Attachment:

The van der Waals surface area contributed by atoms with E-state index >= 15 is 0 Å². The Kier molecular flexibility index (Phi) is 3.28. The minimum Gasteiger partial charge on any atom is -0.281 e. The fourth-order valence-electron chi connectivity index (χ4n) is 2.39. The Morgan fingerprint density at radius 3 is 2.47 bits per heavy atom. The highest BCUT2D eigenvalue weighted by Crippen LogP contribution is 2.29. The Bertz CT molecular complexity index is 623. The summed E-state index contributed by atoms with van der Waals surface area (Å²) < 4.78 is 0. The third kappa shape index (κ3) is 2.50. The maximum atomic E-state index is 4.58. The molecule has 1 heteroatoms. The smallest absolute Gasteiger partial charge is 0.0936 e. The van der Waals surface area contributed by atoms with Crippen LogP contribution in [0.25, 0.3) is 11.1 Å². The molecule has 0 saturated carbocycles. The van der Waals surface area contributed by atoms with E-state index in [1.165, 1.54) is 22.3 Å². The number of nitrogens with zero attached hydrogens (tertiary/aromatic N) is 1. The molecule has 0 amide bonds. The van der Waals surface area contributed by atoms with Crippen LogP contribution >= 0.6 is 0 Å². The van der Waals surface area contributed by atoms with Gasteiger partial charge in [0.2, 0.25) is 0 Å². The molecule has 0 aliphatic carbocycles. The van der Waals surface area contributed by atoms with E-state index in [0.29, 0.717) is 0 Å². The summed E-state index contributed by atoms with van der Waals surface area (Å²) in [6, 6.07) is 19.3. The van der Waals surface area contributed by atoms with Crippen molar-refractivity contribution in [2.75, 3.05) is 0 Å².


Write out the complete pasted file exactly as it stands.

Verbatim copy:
The van der Waals surface area contributed by atoms with E-state index >= 15 is 0 Å². The Kier molecular flexibility index (Phi) is 3.28. The minimum Gasteiger partial charge on any atom is -0.281 e. The fourth-order valence-electron chi connectivity index (χ4n) is 2.39. The Morgan fingerprint density at radius 3 is 2.47 bits per heavy atom. The highest BCUT2D eigenvalue weighted by Crippen LogP contribution is 2.29. The Bertz CT molecular complexity index is 623. The summed E-state index contributed by atoms with van der Waals surface area (Å²) < 4.78 is 0. The third kappa shape index (κ3) is 2.50. The maximum atomic E-state index is 4.58. The molecule has 1 heteroatoms. The smallest absolute Gasteiger partial charge is 0.0936 e. The van der Waals surface area contributed by atoms with Crippen LogP contribution in [0.25, 0.3) is 11.1 Å². The molecule has 0 saturated carbocycles. The van der Waals surface area contributed by atoms with E-state index in [1.165, 1.54) is 22.3 Å². The number of nitrogens with zero attached hydrogens (tertiary/aromatic N) is 1. The molecule has 0 amide bonds. The van der Waals surface area contributed by atoms with Crippen LogP contribution >= 0.6 is 0 Å². The van der Waals surface area contributed by atoms with Gasteiger partial charge in [0.2, 0.25) is 0 Å². The molecule has 0 aliphatic carbocycles. The van der Waals surface area contributed by atoms with E-state index in [0.29, 0.717) is 0 Å². The summed E-state index contributed by atoms with van der Waals surface area (Å²) in [6, 6.07) is 19.3. The van der Waals surface area contributed by atoms with Crippen molar-refractivity contribution in [2.75, 3.05) is 0 Å².